A compressed spring seems to be our lot this year. Everything was kept in waiting by the protracted spell of cold weather and is now making up for lost time.
The rhododendrons seem to have come through without much difficulty, a few scorched leaves, but not too much damage. Although the rhododendron flower can look like it should be on a delicate orchid-like plant in a steamy jungle on the equator, they are generally very tough. If you look into where many of them are from it is understandable. Rhododendrons are found only in the northern hemisphere, although there is a tropical offshoot of singular beauty.
Many rhodos hail from the slopes of the Himalayas, an area not noted for its moderate climate. The higher in elevation a rhodo grows, the more likely it is to be hardy. Some, in fact, may spend the winter under snow. There are also rhodos from the eastern side of North America which are well acclimatized to cold winters. Hybrids of these are good choices for the homeowner who lives in an area that may have colder weather in the winter. The smaller leafed and dwarf rhodos such as R. impeditum, Snow Lady, Ginny Gee and Bob’s Blue provide a dazzling early spring display as well as being fairly trouble free. Larger growing varieties such as Scintillation, (pale pink) Taurus (brilliant red) Horizon Monarch (yellow with pink shadings) also give a colourful show later in April-May.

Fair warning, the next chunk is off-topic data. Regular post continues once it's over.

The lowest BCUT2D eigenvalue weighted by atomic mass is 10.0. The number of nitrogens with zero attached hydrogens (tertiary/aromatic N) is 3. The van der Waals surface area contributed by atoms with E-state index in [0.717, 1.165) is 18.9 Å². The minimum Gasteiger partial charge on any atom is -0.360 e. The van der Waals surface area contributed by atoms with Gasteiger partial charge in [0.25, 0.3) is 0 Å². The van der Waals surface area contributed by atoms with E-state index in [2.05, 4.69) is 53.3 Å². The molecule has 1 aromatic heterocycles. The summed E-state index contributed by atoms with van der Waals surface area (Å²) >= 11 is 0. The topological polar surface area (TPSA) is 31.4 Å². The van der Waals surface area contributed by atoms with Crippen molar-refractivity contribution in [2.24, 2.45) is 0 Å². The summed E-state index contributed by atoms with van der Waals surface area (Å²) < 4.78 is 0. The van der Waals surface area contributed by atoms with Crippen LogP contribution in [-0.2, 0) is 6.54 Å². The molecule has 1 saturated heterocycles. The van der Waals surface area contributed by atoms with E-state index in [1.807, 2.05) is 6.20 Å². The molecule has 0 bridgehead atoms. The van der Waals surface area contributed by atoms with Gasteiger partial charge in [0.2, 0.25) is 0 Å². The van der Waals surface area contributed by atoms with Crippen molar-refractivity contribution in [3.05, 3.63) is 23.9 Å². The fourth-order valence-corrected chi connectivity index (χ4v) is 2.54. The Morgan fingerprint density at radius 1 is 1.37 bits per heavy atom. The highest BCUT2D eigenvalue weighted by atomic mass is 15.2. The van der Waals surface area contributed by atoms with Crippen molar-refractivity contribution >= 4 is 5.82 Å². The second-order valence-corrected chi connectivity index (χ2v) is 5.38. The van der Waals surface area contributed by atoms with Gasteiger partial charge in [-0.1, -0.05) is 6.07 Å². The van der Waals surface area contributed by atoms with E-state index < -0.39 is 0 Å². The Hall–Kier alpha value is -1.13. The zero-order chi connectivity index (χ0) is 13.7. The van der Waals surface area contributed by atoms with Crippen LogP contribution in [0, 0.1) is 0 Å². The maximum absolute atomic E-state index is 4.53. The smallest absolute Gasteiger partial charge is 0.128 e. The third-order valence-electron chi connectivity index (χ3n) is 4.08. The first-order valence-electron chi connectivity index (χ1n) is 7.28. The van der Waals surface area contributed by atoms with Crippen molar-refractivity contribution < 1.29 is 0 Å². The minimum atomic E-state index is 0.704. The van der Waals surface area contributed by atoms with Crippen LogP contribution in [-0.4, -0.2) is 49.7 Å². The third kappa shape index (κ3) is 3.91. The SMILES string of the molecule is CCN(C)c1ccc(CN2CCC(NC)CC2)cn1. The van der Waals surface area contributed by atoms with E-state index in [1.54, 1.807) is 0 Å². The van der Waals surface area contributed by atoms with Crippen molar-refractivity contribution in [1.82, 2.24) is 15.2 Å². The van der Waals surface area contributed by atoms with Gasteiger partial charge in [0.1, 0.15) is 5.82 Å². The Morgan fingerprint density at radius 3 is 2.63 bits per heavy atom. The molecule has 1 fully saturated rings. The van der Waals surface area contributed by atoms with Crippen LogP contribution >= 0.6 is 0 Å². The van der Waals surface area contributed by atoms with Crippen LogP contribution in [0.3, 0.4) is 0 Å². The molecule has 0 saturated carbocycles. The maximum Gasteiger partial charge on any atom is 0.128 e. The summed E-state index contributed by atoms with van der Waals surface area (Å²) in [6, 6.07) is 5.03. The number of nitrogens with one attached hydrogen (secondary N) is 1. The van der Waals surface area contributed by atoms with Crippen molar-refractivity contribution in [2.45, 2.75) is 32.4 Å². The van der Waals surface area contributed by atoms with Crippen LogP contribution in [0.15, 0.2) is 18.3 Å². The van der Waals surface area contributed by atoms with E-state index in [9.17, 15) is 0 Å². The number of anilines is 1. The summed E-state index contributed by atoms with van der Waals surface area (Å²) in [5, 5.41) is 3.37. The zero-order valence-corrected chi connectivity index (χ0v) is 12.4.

It’s not just the flowers that are eye catching, more and more now breeders are aiming for interesting and spectacular foliage as well. Indumentum, which is protective hair beneath the leaf can be showy in its own right. Sir Charles Lemon has a cinnamon pelt under its leaves, while Cherries and Merlot has a purple underside to its leaf that is attractive when the flowers are but a memory. Ever Red has dark reddish leaves that remain a deep colour all year.
To see some of the variety of flowers the rhododendron can produce visit local gardens or nurseries to see what is on offer. The Cowichan Valley Garden Fair takes place on Saturday, April 27, 10 a.m. to 2 p.m. at the Cowichan Exhibition Grounds and showcases the rhododendron. A truss show displays the variety of rhodos in bloom at this time of year, and a host of local nurseries and growers will have their plants for sale. This is a good opportunity to see and purchase some otherwise difficult to find plants and meet with garden experts. The Master Gardeners will be there to answer your questions and The Cowichan Valley Rhododendron Society who put on the Fair, will have experts there happy to talk about their favourite plant!
Barrie Agar is the president of the Cowichan Valley Rhododendron Society, sponsors of the Cowichan Valley Garden Fair.